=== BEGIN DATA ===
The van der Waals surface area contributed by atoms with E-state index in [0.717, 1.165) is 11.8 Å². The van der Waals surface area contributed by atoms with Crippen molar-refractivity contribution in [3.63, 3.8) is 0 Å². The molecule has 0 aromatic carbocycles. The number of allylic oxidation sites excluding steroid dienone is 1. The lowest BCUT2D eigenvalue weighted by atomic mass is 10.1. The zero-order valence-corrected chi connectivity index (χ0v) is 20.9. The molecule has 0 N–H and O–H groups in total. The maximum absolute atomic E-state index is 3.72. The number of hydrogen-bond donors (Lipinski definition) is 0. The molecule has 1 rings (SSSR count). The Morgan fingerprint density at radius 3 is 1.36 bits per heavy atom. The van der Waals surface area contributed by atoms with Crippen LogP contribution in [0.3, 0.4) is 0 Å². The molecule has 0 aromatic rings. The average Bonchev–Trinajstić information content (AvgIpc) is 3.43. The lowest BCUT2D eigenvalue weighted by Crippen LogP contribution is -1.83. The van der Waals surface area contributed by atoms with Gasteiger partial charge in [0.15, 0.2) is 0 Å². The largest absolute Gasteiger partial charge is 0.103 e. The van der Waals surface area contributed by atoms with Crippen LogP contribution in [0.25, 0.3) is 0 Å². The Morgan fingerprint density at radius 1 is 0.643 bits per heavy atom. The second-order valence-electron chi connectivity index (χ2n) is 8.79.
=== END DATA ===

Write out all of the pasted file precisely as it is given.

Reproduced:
The van der Waals surface area contributed by atoms with E-state index in [0.717, 1.165) is 11.8 Å². The van der Waals surface area contributed by atoms with Crippen molar-refractivity contribution in [3.63, 3.8) is 0 Å². The molecule has 0 aromatic carbocycles. The number of allylic oxidation sites excluding steroid dienone is 1. The lowest BCUT2D eigenvalue weighted by atomic mass is 10.1. The zero-order valence-corrected chi connectivity index (χ0v) is 20.9. The molecule has 0 N–H and O–H groups in total. The maximum absolute atomic E-state index is 3.72. The number of hydrogen-bond donors (Lipinski definition) is 0. The molecule has 1 rings (SSSR count). The Morgan fingerprint density at radius 3 is 1.36 bits per heavy atom. The van der Waals surface area contributed by atoms with Crippen LogP contribution in [0.3, 0.4) is 0 Å². The molecule has 0 aromatic rings. The average Bonchev–Trinajstić information content (AvgIpc) is 3.43. The lowest BCUT2D eigenvalue weighted by Crippen LogP contribution is -1.83. The van der Waals surface area contributed by atoms with Gasteiger partial charge in [0.15, 0.2) is 0 Å². The largest absolute Gasteiger partial charge is 0.103 e. The van der Waals surface area contributed by atoms with Crippen LogP contribution in [0.25, 0.3) is 0 Å². The Morgan fingerprint density at radius 1 is 0.643 bits per heavy atom. The second-order valence-electron chi connectivity index (χ2n) is 8.79.